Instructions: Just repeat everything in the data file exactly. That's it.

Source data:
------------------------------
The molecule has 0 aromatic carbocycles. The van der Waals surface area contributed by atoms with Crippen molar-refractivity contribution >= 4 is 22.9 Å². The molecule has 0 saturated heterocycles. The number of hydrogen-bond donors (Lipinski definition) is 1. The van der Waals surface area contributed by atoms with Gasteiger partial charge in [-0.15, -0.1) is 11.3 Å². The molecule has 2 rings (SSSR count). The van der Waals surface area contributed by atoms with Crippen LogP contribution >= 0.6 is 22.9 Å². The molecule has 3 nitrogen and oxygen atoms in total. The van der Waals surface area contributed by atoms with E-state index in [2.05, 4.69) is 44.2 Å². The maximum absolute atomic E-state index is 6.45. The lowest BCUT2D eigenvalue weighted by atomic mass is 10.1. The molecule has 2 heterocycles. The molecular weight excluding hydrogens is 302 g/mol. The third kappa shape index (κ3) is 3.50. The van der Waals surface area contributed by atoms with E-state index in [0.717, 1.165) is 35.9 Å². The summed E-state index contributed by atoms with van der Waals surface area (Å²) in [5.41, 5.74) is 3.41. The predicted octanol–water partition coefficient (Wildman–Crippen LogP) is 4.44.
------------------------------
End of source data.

The molecule has 0 aromatic carbocycles. The van der Waals surface area contributed by atoms with Crippen molar-refractivity contribution >= 4 is 22.9 Å². The molecule has 0 saturated heterocycles. The number of hydrogen-bond donors (Lipinski definition) is 1. The van der Waals surface area contributed by atoms with Gasteiger partial charge in [-0.15, -0.1) is 11.3 Å². The molecule has 2 rings (SSSR count). The van der Waals surface area contributed by atoms with Crippen LogP contribution >= 0.6 is 22.9 Å². The molecule has 3 nitrogen and oxygen atoms in total. The van der Waals surface area contributed by atoms with E-state index in [2.05, 4.69) is 44.2 Å². The maximum absolute atomic E-state index is 6.45. The lowest BCUT2D eigenvalue weighted by atomic mass is 10.1. The molecule has 2 heterocycles. The molecular weight excluding hydrogens is 302 g/mol. The third kappa shape index (κ3) is 3.50. The van der Waals surface area contributed by atoms with E-state index in [0.717, 1.165) is 35.9 Å². The summed E-state index contributed by atoms with van der Waals surface area (Å²) in [5.41, 5.74) is 3.41. The predicted octanol–water partition coefficient (Wildman–Crippen LogP) is 4.44.